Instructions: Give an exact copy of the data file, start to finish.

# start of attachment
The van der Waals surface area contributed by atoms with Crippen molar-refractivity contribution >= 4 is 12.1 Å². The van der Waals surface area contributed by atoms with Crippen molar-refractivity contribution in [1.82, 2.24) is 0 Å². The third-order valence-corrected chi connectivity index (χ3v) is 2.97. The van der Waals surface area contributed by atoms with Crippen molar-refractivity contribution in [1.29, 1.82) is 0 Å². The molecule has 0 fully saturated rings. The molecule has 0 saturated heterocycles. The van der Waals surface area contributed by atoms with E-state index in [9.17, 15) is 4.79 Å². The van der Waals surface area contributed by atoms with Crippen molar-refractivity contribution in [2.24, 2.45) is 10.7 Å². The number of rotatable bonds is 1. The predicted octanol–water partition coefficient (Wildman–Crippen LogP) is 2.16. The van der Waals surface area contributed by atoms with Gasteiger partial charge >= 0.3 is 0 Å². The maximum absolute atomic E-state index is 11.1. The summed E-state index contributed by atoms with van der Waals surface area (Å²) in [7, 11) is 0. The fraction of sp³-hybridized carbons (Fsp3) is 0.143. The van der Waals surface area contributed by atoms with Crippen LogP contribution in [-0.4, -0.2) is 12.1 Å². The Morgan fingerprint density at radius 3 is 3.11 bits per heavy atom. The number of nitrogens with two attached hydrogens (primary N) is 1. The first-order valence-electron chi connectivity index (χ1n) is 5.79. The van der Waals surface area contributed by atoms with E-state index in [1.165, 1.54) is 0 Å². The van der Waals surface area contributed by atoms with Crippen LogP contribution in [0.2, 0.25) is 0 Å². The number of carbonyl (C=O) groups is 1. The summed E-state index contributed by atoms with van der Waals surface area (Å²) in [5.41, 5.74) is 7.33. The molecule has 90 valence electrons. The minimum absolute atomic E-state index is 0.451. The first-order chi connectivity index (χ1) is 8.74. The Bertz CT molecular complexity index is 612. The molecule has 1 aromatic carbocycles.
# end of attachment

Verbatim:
The van der Waals surface area contributed by atoms with Crippen molar-refractivity contribution >= 4 is 12.1 Å². The van der Waals surface area contributed by atoms with Crippen molar-refractivity contribution in [1.82, 2.24) is 0 Å². The third-order valence-corrected chi connectivity index (χ3v) is 2.97. The van der Waals surface area contributed by atoms with Crippen molar-refractivity contribution in [1.29, 1.82) is 0 Å². The molecule has 0 fully saturated rings. The molecule has 0 saturated heterocycles. The van der Waals surface area contributed by atoms with E-state index in [9.17, 15) is 4.79 Å². The van der Waals surface area contributed by atoms with Crippen molar-refractivity contribution in [2.24, 2.45) is 10.7 Å². The number of rotatable bonds is 1. The predicted octanol–water partition coefficient (Wildman–Crippen LogP) is 2.16. The van der Waals surface area contributed by atoms with Gasteiger partial charge >= 0.3 is 0 Å². The maximum absolute atomic E-state index is 11.1. The summed E-state index contributed by atoms with van der Waals surface area (Å²) in [7, 11) is 0. The fraction of sp³-hybridized carbons (Fsp3) is 0.143. The van der Waals surface area contributed by atoms with Crippen LogP contribution in [-0.4, -0.2) is 12.1 Å². The Morgan fingerprint density at radius 3 is 3.11 bits per heavy atom. The number of nitrogens with two attached hydrogens (primary N) is 1. The first-order valence-electron chi connectivity index (χ1n) is 5.79. The van der Waals surface area contributed by atoms with E-state index in [1.165, 1.54) is 0 Å². The van der Waals surface area contributed by atoms with Crippen LogP contribution in [0.2, 0.25) is 0 Å². The number of carbonyl (C=O) groups is 1. The summed E-state index contributed by atoms with van der Waals surface area (Å²) in [5.41, 5.74) is 7.33. The molecule has 90 valence electrons. The minimum absolute atomic E-state index is 0.451. The first-order chi connectivity index (χ1) is 8.74. The Bertz CT molecular complexity index is 612. The molecule has 1 aromatic carbocycles.